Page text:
Today Apple has released iOS 6.1.1 (only for the iPhone 4S) which seems to address the 3G issues, but it doesn’t fix the Exchange issues and Microsoft / Apple are working together on the problem to see if it is an Exchange issue or an Apple issue.

So whilst some can upgrade, not everyone can and even those that can upgrade, may well have to upgrade yet again when a new update is released that fixes the Exchange issue.

Exchange Admins all over the world are probably restricting access to their Exchange Servers for those who have upgraded to iOS 6.1 until they delete and re-create their Exchange Accounts and promise not to do anything with Exchange Calendar Appointments (in terms of Accepting / Declining etc). Once they have deleted and added their account back, the Admins may allow them back on the server as this is rumoured to ease the performance issues that the Exchange servers are suffering.

The iOS 6.1.1 release is 968Mb in size, so it isn’t a small download. If you are not suffering from battery / 3G issues, you may as well wait to see if there is a newer release and download that instead.

I for one (with my iPhone 4S), have only just upgraded to iOS 6.1 but won’t be updating to iOS 6.1.1 because I can’t face the hassle of Jailbreaking it all over again and re-install/configuring my Jailbroken apps so recently after Jailbreaking iOS 6.1, only having to do it again when 6.1.2 or 6.2 (or whatever comes next) is released to fix the problem, assuming it lies with Apple and not Microsoft.

Watch this space for more news as and when it becomes available.

Alan

Exchange 2003 Activesync HTTP 500 Error

Further to my Exchange 2003 / Activesync Troubleshooting Guide which can be found here, I was working remotely on a Windows 2003 Server with Exchange 2003 SP2 installed over the weekend having been asked to try and make Activesync work as they had read through my guide and not managed to get everything working properly.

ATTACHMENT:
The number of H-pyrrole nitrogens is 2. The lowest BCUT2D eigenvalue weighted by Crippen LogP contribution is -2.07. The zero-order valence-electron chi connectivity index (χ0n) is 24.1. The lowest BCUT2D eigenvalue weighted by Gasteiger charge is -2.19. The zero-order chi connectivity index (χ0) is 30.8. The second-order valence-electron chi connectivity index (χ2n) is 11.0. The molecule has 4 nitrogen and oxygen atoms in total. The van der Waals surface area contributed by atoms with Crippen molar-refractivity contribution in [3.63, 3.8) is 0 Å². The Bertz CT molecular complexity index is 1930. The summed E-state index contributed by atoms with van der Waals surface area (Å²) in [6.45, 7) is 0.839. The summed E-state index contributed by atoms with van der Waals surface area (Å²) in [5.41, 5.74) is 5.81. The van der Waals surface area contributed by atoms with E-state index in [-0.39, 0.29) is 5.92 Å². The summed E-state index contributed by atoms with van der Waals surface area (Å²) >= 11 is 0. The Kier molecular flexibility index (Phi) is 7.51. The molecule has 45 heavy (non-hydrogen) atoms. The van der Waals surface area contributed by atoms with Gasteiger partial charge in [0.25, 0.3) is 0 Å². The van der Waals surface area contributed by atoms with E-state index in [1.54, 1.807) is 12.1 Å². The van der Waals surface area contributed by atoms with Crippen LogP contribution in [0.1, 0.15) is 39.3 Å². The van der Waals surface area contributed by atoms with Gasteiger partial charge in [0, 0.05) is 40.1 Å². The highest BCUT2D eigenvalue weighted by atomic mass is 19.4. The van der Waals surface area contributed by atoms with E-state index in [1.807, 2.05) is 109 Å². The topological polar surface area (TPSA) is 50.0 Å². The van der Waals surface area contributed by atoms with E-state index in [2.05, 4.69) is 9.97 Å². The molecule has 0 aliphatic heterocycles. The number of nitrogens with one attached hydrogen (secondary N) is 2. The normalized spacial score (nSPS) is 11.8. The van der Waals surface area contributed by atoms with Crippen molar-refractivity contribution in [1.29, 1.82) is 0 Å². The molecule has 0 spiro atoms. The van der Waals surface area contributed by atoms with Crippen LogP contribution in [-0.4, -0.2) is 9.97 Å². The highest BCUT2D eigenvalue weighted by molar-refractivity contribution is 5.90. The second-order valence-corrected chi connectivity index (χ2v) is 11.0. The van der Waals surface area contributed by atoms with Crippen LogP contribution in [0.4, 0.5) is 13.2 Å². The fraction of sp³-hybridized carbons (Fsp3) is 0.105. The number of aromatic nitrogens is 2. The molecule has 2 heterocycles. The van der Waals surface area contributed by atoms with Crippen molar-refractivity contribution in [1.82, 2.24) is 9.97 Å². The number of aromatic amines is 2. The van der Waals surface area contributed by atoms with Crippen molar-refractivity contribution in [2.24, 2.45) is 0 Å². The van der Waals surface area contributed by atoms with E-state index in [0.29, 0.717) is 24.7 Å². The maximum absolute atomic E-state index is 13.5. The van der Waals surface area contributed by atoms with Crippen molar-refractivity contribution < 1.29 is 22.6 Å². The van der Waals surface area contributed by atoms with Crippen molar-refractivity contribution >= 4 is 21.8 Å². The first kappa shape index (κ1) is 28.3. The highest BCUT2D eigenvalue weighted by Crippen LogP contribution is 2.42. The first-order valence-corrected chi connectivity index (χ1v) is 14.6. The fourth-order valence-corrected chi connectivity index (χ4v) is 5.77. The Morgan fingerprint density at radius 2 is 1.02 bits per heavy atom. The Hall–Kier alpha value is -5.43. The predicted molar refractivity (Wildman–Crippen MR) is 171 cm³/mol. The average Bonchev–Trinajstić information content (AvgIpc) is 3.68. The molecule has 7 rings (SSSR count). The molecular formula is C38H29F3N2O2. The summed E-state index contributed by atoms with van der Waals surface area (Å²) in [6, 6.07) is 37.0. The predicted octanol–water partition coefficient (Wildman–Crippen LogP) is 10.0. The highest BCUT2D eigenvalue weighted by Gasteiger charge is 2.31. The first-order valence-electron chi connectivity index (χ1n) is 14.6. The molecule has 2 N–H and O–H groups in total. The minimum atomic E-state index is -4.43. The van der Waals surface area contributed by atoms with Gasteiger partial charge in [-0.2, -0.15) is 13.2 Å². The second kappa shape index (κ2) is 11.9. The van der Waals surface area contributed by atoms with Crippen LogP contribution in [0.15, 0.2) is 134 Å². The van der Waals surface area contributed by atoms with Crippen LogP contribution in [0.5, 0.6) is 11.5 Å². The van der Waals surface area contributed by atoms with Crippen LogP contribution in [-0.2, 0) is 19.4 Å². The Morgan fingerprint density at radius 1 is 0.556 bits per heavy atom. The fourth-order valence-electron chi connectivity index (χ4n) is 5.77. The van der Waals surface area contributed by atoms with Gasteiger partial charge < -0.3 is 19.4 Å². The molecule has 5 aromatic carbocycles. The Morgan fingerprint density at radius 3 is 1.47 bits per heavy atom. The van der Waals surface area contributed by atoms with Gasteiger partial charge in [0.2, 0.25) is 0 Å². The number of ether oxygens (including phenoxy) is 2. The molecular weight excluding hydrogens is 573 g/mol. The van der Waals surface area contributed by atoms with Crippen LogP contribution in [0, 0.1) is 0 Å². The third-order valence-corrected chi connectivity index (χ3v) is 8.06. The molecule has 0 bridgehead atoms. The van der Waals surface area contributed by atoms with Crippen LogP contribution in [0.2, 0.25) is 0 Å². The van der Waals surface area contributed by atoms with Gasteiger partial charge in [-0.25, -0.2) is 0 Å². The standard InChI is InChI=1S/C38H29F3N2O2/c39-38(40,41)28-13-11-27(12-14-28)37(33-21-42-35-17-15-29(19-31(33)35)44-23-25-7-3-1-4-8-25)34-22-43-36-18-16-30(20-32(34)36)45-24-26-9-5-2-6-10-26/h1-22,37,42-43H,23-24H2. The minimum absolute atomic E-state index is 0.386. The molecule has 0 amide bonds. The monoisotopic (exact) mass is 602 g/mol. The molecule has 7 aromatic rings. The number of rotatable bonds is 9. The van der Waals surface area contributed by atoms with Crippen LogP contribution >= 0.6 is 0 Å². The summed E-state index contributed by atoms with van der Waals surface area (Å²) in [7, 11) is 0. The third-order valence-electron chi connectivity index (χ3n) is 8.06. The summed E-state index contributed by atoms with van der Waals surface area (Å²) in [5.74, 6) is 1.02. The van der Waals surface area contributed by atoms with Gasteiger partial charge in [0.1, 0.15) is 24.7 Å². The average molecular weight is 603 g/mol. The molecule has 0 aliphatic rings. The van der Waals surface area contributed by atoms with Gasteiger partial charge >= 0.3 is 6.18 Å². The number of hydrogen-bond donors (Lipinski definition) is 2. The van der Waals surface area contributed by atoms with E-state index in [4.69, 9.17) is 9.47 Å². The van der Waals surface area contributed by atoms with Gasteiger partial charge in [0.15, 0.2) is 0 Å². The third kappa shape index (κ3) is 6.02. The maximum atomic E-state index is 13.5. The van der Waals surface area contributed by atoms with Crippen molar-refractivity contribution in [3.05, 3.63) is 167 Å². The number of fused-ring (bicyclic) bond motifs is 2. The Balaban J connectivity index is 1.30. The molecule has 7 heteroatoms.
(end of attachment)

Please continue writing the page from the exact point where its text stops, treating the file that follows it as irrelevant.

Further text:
Initially the server needed to have it’s DNS configuration fixed so that the server could talk to the Internet and allow me access, so once their IT department had resolved that issue I was given credentials and started to look at the problems on the server.

Checking the settings against my article, everything appeared to be set properly, but the test on the test site was throwing HTTP 500 errors (my least favourite!), so I followed Method 2 of KB883380 (remove and re-create the Exchange IIS Virtual Directories) and once they had been recreated and the IIS settings re-checked, I re-ran the test on the test site and still received the HTTP 500 error.  At that point I was debating a call to Microsoft, but started to check the Event logs on the server and saw various DNS related errors which were of some concern.

Outlook 2007 was also installed on the Exchange 2003 server, so I wasn’t convinced that I had a simple fix on my hands.

I ran the Exchange 2003 Best Practises Analyzer tool and that reported that Exchange could not be contacted, which suggested a DNS issue.  In the DNS logs there was an Event ID 800 error:

The zone <zone> is configured to accept updates but the A record for the primary server in the zone’s SOA record is not available on this DNS server. This may indicate a configuration problem. If the address of the primary server for the zone cannot be resolved DNS clients will be unable to locate a server to accept updates for this zone. This will cause DNS clients to be unable to perform DNS updates.

The suggested fix for this was to run dcdiag /fix followed by netdiag /fix and then to restart the Netlogon Service.  I did this but nothing changed.

Running the netdiag /fix threw up the following error:

DNS Error code: DNS_ERROR_RCODE_SERVER_FAILURE [FATAL] Failed to fix: DC DNS entry xxxxxxxx-xxxx-xxxx-xxxx-xxxxxxxxxxxx._msdcs.internaldomainname.local. re-registeration on DNS server ‘Server IP Address’ failed.

I checked the DNS zones and saw that both the _msdcs.internaldomain.local zone and internaldomain.local zones were not showing all that they should have been so I deleted both zones and recreated them manually (referring to another Windows 2003 server for the relevant entries.  Once all that could be manually created was created, I re-ran dcdiag /fix and netdiag /fix and still received the error above.

I then tried searching for a way to fix this problem but drew a blank.  Looking through the other event logs, I came across the following error in the System Log:

Event ID: 5788
Source: Netlogon
Description: Attempt to update Service Principal Name (SPN) of the computer object in Active Directory failed. The following error occurred: The attribute syntax specified to the directory service is invalid.